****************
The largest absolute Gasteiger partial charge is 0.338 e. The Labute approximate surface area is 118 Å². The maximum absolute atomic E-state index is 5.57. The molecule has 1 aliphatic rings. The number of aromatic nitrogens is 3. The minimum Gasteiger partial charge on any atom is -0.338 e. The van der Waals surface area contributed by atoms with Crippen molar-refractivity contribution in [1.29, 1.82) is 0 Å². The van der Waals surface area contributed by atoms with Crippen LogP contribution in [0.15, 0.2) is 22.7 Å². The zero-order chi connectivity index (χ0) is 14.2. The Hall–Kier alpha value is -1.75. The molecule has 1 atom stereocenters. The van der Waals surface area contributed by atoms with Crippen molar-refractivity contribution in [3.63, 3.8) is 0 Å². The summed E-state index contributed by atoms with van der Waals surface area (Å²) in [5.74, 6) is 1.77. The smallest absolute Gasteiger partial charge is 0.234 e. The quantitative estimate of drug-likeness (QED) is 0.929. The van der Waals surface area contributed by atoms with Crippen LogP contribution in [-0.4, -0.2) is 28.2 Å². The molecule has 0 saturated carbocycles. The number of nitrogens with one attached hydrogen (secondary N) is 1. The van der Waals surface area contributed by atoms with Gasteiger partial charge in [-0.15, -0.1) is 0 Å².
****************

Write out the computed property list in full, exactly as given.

The largest absolute Gasteiger partial charge is 0.338 e. The Labute approximate surface area is 118 Å². The maximum absolute atomic E-state index is 5.57. The molecule has 1 aliphatic rings. The number of aromatic nitrogens is 3. The minimum Gasteiger partial charge on any atom is -0.338 e. The van der Waals surface area contributed by atoms with Crippen molar-refractivity contribution in [1.29, 1.82) is 0 Å². The van der Waals surface area contributed by atoms with Crippen LogP contribution in [0.15, 0.2) is 22.7 Å². The zero-order chi connectivity index (χ0) is 14.2. The Hall–Kier alpha value is -1.75. The molecule has 1 atom stereocenters. The van der Waals surface area contributed by atoms with Crippen molar-refractivity contribution in [3.63, 3.8) is 0 Å². The summed E-state index contributed by atoms with van der Waals surface area (Å²) in [5.74, 6) is 1.77. The smallest absolute Gasteiger partial charge is 0.234 e. The quantitative estimate of drug-likeness (QED) is 0.929. The van der Waals surface area contributed by atoms with Crippen LogP contribution in [-0.4, -0.2) is 28.2 Å². The molecule has 0 saturated carbocycles. The number of nitrogens with one attached hydrogen (secondary N) is 1. The van der Waals surface area contributed by atoms with Gasteiger partial charge in [-0.15, -0.1) is 0 Å².